From Riddell Avenue, they moved to Two Ball Lonnen, also in Fenham. And, in 1934 and 1935, for two years only, before my Aunt Anne was even born, the Wynnes lived in a house called ‘Wynholm’ on Two Ball Lonnen. Beginning 1936, their address was shown as ‘297/299’ along the same road.

It is difficult to tell if ‘Wynholm’ and ‘297/299’ were the same property, or not. The houses follow an unusual numbering pattern. There were many gaps, perhaps arising because some of their neighbours did not vote. Still, by examining our family’s position in relation to their named neighbours, it seems they may well have moved to a new house between 1935 and 1936. What do you think?

Two Ball Lonnen, Fenham Ward, Newcastle Upon Tyne, 1935 and 1936

So, it’s not entirely clear if I’ve located the actual house known as ‘Wynholm’, but I have definitely found evidence it existed and was situated on Two Ball Lonnen.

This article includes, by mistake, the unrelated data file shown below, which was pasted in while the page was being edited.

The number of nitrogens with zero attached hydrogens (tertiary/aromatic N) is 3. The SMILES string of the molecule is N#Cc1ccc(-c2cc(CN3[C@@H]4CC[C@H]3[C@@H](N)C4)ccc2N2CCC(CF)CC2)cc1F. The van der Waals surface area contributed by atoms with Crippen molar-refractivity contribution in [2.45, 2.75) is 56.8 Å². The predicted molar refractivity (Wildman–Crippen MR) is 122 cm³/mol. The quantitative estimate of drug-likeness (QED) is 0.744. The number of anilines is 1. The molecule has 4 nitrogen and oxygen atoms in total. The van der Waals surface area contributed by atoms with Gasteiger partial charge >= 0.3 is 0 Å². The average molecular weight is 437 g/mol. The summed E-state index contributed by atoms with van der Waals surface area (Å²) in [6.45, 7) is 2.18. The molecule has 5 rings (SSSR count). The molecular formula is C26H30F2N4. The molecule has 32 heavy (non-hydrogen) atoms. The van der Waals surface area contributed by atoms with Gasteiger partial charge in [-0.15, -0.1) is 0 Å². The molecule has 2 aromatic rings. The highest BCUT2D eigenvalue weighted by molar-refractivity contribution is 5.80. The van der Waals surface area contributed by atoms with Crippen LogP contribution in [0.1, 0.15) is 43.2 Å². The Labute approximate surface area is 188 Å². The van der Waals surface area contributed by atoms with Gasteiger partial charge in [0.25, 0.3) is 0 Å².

[1] Death certificate, Patrick J. Wynne, Dec. 1937, General Register Office, England and Wales.
[2] Death certificate, Teresa J. Wynne, Sep. 1958, General Register Office, England and Wales.
[3] ‘Newcastle Upon Tyne, West, Register of Electors’, for years 1918 through 1937, Tyne and Wear Archives, Newcastle Upon Tyne, accessed on (subscription site). 

© Black Raven Genealogy


  1. Ha, Anne will be thrilled, well done. It's amazing how a snippet of info or chance remark can lead to this kind of discovery and broadening of the family's awareness.

  2. Thanks Niamh, it's true. Re-remembering the little details can really bring the past back to life.

  3. Great use of the electoral registers. I've never used these types of records for US research, and I wonder if they're saved/archived. I assume yes. Something for me to explore. Thanks!

    1. Hope you find something useful in the voters' registers, Michael. I used one recently in my Chicago research, so they do exist and some are available on Ancestry. You might find the U.S. City Directories are generally better though - I love those Directories!